An analysis of 50 years of rainfall data in arid regions by researchers at Cardiff University and the University of Bristol in the UK has shown a decline in rainfall intensity, despite an increase in total rainfall. The findings run counter to research that suggests that global warming causes heavier rainfall, because a hotter atmosphere can hold more moisture, and warmer oceans evaporate faster, thus feeding the atmosphere with more moisture.
Lead author of the study, Dr Michael Singer from the School of Earth and Ocean Sciences at Cardiff University, said, “In drylands, convective rainfall controls water supply, flood risk and soil moisture, but we have had little information on how atmospheric warming will affect the characteristics of such rainstorms, given the limited moisture in these areas.”
Until this study, the link between climate warming and heavy rainfall has only been examined in regions where moisture availability is relatively high. No research has been undertaken to examine the relationship between climate change and rainfall in dryland regions where short, sharp rainstorms are the dominant source of precipitation and where moisture availability on land is extremely limited.
To explore the links, scientists analysed more than 50 years of detailed rainfall data, measured every minute, from a semi-arid drainage basin in south-east Arizona exhibiting an upward trend in temperatures during that period. The analysis demonstrated a decline in rainfall intensity, despite an increase in total rainfall over the years. The study shows that there is a long-term decline in heavy rainfall events, greater than 25mm/h, and an associated increase in the number of smaller storms each delivering less rainfall.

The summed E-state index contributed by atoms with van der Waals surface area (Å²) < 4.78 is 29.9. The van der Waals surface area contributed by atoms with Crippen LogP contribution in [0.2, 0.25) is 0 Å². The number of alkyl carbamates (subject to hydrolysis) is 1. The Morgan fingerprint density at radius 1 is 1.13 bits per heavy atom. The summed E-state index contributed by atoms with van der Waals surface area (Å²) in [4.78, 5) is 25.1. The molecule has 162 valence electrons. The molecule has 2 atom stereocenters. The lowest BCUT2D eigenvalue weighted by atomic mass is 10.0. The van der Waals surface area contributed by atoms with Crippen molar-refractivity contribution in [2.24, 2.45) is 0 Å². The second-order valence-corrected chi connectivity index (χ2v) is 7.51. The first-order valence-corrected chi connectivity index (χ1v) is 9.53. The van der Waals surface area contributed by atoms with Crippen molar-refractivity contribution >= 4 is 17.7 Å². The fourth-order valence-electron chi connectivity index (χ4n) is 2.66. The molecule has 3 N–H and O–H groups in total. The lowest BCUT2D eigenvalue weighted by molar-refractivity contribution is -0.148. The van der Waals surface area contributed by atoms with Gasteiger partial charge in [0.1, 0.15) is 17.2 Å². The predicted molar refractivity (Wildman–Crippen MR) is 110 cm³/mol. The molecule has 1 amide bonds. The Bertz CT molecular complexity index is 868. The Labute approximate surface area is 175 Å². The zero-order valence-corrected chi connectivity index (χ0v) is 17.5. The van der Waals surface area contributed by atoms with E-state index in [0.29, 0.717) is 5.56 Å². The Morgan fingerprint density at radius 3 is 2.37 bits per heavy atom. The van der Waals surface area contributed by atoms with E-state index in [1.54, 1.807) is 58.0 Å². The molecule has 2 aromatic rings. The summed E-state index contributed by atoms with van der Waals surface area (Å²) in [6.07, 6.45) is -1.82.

Co-author Dr Katerina Michaelides, from the School of Geographical Sciences and Cabot Institute at the University of Bristol, said, “Our findings are consistent with previous research in the Colorado Basin, which revealed a decline in runoff in the upper part of the basin. Our work demonstrates that there is a more regional decline in water resources in this dryland region, which may be found in other dryland regions of the world.”
Since trends in convective rainfall are not easily detected in daily rainfall records, or well-simulated by global or regional climate models, the researchers created a new tool to assess the effects of climate change on rainfall patterns and trends in dryland areas. Their model, STORM, simulates individual rainstorms and their expression over a river basin, and it can represent different classes of climate change over many decades. Dr Singer said, “We see this model as a useful tool to simulate climate change in regions and cases where traditional models and methods don’t capture the trends.”
- October 2017